Seven Principles of Impact Reporting
The Community Impact Manager for United Way Australia, Jenny Riley, offers seven principles of impact reporting as she reflects on designing and writing United Way Australia’s first Community Impact Annual Report.
In putting together United Way Australia’s first Annual Community Impact Report, we had a blank slate and the opportunity to apply some of the best practices across the sector. Here are some of the principles we have used to guide us on the journey.
1. Impact reporting is about telling the story of change
The question driving our report is did we make a difference? We can write about what we did, how many events were run, toys given out, sessions held with parents but the critical question is did any of this make a long-lasting difference to people’s lives? Impact reporting is sometimes over complicated, one question I ask our grantees is ‘what changed?’ – it is important to stay focused on the outcomes (achieved results) i.e. what increased, decreased or reduced as a result of the initiative.
2. Explain how the change is measured
To further the transparency of the report, it is important a few pages are provided on how change is measured. In a scientific report the method chapter provides critical information to the reader on how the data was collected, this empowers the reader to make a judgement about the validity of the report and also allows for replication.
3. Impact reports must contain objective evidence
A number of our partners wrote vague statements in their annual reports to United Way i.e. ‘increased the confidence of young people’. My first questions is ‘how do you know that?’, often the response is that it has been observed and some anecdotal evidence is provided. No doubt many of the community development workers know the ‘end-users’ extremely well and this data is important but best practice is to have this triangulated with other forms of data. Otherwise it risks being subject to bias. I have asked all our grantees to have a standardized survey that involves a scale, ideally this would be taken prior to the initiative and after to show change over time. There are many tools available on the internet to measure soft skills such as changes in levels of confidence or wellbeing that can be adapted. Another piece of data I ask for, which is not always available at the time of reporting, is objective data such as still being enrolled in school 12 months later, or a new skill being applied.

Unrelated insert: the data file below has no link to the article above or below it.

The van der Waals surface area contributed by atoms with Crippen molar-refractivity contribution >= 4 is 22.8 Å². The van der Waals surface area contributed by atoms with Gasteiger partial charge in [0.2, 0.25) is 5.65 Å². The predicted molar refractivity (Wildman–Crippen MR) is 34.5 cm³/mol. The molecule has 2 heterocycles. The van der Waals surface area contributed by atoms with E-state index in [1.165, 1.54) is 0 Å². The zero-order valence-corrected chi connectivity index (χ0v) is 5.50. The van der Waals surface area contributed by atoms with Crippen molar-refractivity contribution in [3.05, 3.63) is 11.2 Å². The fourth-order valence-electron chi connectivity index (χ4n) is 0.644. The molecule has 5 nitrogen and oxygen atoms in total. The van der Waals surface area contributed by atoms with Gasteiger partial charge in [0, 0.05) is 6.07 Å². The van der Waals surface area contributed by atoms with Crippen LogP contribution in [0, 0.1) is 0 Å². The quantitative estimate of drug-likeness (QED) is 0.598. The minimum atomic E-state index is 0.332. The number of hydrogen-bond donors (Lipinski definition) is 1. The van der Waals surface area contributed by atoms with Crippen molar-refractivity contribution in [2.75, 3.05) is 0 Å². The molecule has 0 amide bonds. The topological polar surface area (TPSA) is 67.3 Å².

4. Impact reports must be honest
There is reluctance in social sector to talk about what has not worked. Annual reports are often full of ‘good news’ stories. We need our reports to talk about what worked well and what we could have done better. This is essential so we can learn and share those learnings with others.
5. You measure what you value
The maxim ‘you measure what you value’ could be extended to ‘you report what you measure’. In mid 2012 we joined with the Centre for Social Impact to ensure we had the appropriate measurement framework in place to ‘capture’ the difference we were seeking to make – and how our theory of change stood up. We believe we make change through connecting, investing, mobilizing and strengthening – so our reporting process asked our community partners how we went and what we could have done better.
6. Say something new
We are including a ‘Improving our Practice’ double page spread that asks two questions, ‘what did we do differently in 2012’ and ‘what will we do differently in 2013’. This critical analysis and reflection has had input from our partners and many internal discussions. It demonstrates that we are not only learning every-year but we are applying those learnings and adapting our practice.
7. Finally, think before you print
Whilst we will produce a standard printed report with photos – we will also produce an online version and a black and white print friendly version. How often do we print these reports to find pages of photos wasting the toner? To read the report online Click here